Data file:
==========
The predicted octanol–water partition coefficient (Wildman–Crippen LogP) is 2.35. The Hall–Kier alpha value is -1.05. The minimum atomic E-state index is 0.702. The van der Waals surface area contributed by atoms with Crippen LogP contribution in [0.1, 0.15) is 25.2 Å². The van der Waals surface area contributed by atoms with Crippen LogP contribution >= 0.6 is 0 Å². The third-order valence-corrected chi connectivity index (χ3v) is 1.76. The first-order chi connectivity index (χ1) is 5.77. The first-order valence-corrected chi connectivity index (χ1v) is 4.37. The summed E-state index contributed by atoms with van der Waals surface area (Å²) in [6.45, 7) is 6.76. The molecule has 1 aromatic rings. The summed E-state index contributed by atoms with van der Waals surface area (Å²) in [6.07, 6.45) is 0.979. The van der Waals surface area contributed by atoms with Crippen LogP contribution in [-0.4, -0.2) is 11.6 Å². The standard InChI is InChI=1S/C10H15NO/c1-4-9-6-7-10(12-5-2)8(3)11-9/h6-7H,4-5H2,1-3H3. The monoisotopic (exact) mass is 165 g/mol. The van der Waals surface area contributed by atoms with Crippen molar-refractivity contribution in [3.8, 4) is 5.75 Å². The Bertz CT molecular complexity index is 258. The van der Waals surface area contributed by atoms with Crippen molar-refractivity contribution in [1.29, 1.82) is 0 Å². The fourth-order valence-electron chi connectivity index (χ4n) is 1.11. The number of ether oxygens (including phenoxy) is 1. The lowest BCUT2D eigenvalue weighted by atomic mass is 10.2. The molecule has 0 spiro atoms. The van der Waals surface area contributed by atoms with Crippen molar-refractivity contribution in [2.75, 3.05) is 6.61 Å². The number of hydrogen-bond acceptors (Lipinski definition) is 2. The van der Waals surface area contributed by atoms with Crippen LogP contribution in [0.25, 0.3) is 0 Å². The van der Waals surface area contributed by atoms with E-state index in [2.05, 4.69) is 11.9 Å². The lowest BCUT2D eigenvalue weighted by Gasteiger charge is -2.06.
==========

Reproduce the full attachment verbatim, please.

The predicted octanol–water partition coefficient (Wildman–Crippen LogP) is 2.35. The Hall–Kier alpha value is -1.05. The minimum atomic E-state index is 0.702. The van der Waals surface area contributed by atoms with Crippen LogP contribution in [0.1, 0.15) is 25.2 Å². The van der Waals surface area contributed by atoms with Crippen LogP contribution >= 0.6 is 0 Å². The third-order valence-corrected chi connectivity index (χ3v) is 1.76. The first-order chi connectivity index (χ1) is 5.77. The first-order valence-corrected chi connectivity index (χ1v) is 4.37. The summed E-state index contributed by atoms with van der Waals surface area (Å²) in [6.45, 7) is 6.76. The molecule has 1 aromatic rings. The summed E-state index contributed by atoms with van der Waals surface area (Å²) in [6.07, 6.45) is 0.979. The van der Waals surface area contributed by atoms with Crippen LogP contribution in [-0.4, -0.2) is 11.6 Å². The standard InChI is InChI=1S/C10H15NO/c1-4-9-6-7-10(12-5-2)8(3)11-9/h6-7H,4-5H2,1-3H3. The monoisotopic (exact) mass is 165 g/mol. The van der Waals surface area contributed by atoms with Crippen molar-refractivity contribution in [3.8, 4) is 5.75 Å². The Bertz CT molecular complexity index is 258. The van der Waals surface area contributed by atoms with Crippen molar-refractivity contribution in [1.29, 1.82) is 0 Å². The fourth-order valence-electron chi connectivity index (χ4n) is 1.11. The number of ether oxygens (including phenoxy) is 1. The lowest BCUT2D eigenvalue weighted by atomic mass is 10.2. The molecule has 0 spiro atoms. The van der Waals surface area contributed by atoms with Crippen molar-refractivity contribution in [2.75, 3.05) is 6.61 Å². The number of hydrogen-bond acceptors (Lipinski definition) is 2. The van der Waals surface area contributed by atoms with Crippen LogP contribution in [0.25, 0.3) is 0 Å². The van der Waals surface area contributed by atoms with E-state index in [2.05, 4.69) is 11.9 Å². The lowest BCUT2D eigenvalue weighted by Gasteiger charge is -2.06.